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Figure 2: Yield for sensor-based and reference treatments for two central Nebraska sites. There were no significant differences in yield for the sensor-based and reference treatment at either location.

How Sensors Work

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Active sensors work by emitting light onto the crop canopy and then measuring reflectance from the canopy with photodetectors.  The light source simultaneously emits visible and near infrared light, which is detected synchronously by sensor electronics.  When used to detect plant health, light in both the visible (VIS; 400-700 nm) and near-infrared (NIR; 700-1000 nm) portions of the electromagnetic spectrum are generally measured.  These wavelengths are combined to create various vegetation indices (VI), such as the commonly used normalized difference vegetation index (NDVI), that are correlated with specific crop conditions of interest.  Algorithms are then used to translate the NDVI values into an in-season nitrogen recommendation rate.

Challenges in Adoption

A study in Missouri conduced on 55 sites compared sensor determined nitrogen rates to producer determined nitrogen ratesii.  The study found that using sensors to determine nitrogen rate reduced the amount of nitrogen that was applied by 14 lb/acre and increased profit by $17/acre averaged over all locations.  The increase in profit was due to both reduced nitrogen use and increased yield.  However, despite the benefits of sensors for nitrogen management, the adoption of the technology has been slow.  One of the challenges to the adoption of crop canopy sensors may be the high startup costs involved in adopting this technology.  Additionally, there is little opportunity for producers to experiment and try out this technology without making a significant financial investment.  Project SENSE aims to remove this barrier.  "This is a different model for the On-Farm Research Network," says Ferguson.  "Usually participants in on-farm research use their own equipment.  In this case the equipment to sense the crop and apply the recommended nitrogen during the growing season will be provided by UNL."  The on-farm research network is currently seeking participants to be involved in this project.  Educational events including field days are also being planned.  If you have interest in being involved with Project SENSE contact Laura Thompson at laura.thompson@unl.edu or 402-624-8033.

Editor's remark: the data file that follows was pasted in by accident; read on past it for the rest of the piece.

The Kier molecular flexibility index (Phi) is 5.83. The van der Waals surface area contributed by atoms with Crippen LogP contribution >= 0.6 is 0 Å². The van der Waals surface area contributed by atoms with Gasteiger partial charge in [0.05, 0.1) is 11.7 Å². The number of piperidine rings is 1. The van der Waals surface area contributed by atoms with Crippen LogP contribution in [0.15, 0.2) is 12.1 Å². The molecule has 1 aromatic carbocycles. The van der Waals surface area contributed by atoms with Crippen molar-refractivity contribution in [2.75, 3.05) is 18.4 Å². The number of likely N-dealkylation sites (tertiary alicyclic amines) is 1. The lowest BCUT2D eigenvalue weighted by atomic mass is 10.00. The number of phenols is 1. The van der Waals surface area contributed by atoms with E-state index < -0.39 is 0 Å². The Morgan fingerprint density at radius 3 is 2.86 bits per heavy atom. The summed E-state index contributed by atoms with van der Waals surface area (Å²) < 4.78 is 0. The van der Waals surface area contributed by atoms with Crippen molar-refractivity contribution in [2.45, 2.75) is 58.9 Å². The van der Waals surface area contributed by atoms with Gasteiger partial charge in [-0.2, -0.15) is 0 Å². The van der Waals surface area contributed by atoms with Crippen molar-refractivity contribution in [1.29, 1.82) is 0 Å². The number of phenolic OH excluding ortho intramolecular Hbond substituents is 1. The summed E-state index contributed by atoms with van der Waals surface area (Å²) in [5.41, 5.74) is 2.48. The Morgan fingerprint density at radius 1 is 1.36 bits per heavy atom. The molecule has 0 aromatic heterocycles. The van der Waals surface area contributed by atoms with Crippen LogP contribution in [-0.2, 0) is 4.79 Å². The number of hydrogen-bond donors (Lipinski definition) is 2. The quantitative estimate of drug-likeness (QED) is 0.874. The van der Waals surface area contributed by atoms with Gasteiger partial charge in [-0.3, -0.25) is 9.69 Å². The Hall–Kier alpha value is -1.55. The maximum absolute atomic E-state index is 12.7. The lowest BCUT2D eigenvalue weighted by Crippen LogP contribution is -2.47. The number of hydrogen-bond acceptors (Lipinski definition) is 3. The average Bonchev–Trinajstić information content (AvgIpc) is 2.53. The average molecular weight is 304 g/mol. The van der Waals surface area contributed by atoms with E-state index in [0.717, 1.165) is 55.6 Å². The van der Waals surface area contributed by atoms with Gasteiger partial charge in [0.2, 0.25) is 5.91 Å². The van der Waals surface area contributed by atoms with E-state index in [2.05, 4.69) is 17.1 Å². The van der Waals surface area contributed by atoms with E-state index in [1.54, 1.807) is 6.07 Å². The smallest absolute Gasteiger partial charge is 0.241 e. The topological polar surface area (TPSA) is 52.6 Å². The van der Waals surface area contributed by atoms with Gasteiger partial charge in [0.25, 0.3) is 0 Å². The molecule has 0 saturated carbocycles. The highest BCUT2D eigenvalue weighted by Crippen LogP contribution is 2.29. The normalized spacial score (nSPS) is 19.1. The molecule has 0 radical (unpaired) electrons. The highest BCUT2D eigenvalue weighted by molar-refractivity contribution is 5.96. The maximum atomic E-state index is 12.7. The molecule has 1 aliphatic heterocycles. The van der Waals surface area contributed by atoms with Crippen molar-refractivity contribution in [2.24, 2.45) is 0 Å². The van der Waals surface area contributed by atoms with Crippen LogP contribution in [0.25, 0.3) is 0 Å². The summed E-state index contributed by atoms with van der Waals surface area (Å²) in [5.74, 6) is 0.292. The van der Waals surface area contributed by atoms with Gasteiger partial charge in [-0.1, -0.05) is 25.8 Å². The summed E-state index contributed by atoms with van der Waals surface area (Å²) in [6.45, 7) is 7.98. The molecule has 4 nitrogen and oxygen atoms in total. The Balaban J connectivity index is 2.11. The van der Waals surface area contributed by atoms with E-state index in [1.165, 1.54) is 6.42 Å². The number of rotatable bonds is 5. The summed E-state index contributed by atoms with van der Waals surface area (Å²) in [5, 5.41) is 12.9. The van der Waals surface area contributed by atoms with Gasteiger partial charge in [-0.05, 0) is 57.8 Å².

The project is a partnership of UNL Extension, the Nebraska Corn Board, and Nebraska Natural Resources Districts.


iStevens, L.J. 2014. A regional investigation of in-season nitrogen requirements for maize using model and sensor-based recommendation approaches. M.S. thesis, Univ. Nebraska, Lincoln.
iiScharf, P.C., D.K. Shannon, H.L. Palm, K.A. Sudduth, S.T. Drummond, N.R. Kitchen, L.J. Mueller, V.C. Hubbard, and L.F. Oliveira. 2011. Sensor-based nitrogen applications out-performed producer-chosen rates for corn in on-farm demonstrations. Agron. J. 103:1683-1691.


Laura Thompson, Extension Educator